Saudi Arabia worries mightily about a resurgent Iran as a military power in the region. One of the key concerns of many critics—liberals and conservatives—is that Iran openly backs Shiite rebel and militant groups, including those fighting the moderate forces in Yemen, which is Saudi Arabia’s now unstable neighbor to the south. Earlier this year, as Yemen devolved into chaos and as its president fled the country, Saudi Arabia—with the backing of Qatar, Kuwait and the United Arab Emirates—intervened in the civil war with air strikes and military action targeting Houthi militants, the rebels being backed by Iran. Like Israel, Saudi Arabia has made it clear that it will not abide a nuclear-armed Iran—its most bitter adversary in the region.

Saudi Arabia has neither endorsed nor embraced the accord between the U.S. and Iran. Saudi Arabia, Kuwait, Qatar, the United Arab Emirates and other moderate states—most of whom derive much wealth from the production of oil—also worry that an Iranian economy thrown into a full-scale acceleration could pose a threat to markets, and might so quickly enrich Iranian coffers that Iran would be able to rapidly increase its funding of anti-Sunni militias and rebels in several regional hotspots. In Jordan and Turkey, there were concerns that an emboldened Iran might also use its new revenue streams to ramp up funding of groups like Hezbollah, as well as increasing its already substantial support for Syrian President Bashir al-Assad.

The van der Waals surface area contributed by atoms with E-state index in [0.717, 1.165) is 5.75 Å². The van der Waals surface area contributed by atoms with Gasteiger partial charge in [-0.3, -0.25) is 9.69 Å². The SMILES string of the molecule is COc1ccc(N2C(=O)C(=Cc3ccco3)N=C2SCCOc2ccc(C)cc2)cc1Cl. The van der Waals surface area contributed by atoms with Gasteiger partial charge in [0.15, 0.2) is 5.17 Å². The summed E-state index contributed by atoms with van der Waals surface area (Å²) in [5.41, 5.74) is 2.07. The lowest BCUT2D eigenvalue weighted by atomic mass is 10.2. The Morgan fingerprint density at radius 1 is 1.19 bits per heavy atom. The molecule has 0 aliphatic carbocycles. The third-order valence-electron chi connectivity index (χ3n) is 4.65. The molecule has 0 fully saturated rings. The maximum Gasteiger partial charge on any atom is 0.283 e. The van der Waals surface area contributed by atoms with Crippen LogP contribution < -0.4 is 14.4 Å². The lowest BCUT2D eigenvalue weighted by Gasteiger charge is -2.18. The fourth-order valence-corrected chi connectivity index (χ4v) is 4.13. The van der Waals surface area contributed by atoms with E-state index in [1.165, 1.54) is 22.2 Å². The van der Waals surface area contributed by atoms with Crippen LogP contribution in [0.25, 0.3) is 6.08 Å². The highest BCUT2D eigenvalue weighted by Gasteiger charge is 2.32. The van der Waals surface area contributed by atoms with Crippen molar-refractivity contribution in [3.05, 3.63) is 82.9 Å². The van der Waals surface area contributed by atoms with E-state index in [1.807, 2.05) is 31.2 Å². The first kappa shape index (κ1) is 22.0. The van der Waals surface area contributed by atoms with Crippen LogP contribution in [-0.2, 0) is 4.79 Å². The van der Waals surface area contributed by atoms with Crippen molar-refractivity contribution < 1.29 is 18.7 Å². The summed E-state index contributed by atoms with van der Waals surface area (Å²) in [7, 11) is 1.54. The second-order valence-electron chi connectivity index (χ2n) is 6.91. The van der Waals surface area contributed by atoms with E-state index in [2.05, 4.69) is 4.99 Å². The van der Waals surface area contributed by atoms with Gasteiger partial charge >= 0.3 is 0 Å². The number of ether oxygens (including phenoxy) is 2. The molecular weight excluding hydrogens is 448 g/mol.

On Thursday, the Obama administration sought to push back against the criticism by offering to increase technology sharing, intelligence sharing, and military aid to Israel (even as the President also announced his intentions to begin cutting the number of U.S. troops beginning later this year), and by launching a public relations offensive to reassure allies in the wider region that the U.S. will be watching Iran closely for signs of aggression. U.S. Secretary of State John Kerry also announced that the United States would increase its previous military and security commitments to Saudi Arabia and other moderate Arab states, adding that the U.S. and its friends among the Gulf States and on the Arabian Peninsula were “committed to working together to push back against any extremist enterprises, including the activities of Iran.”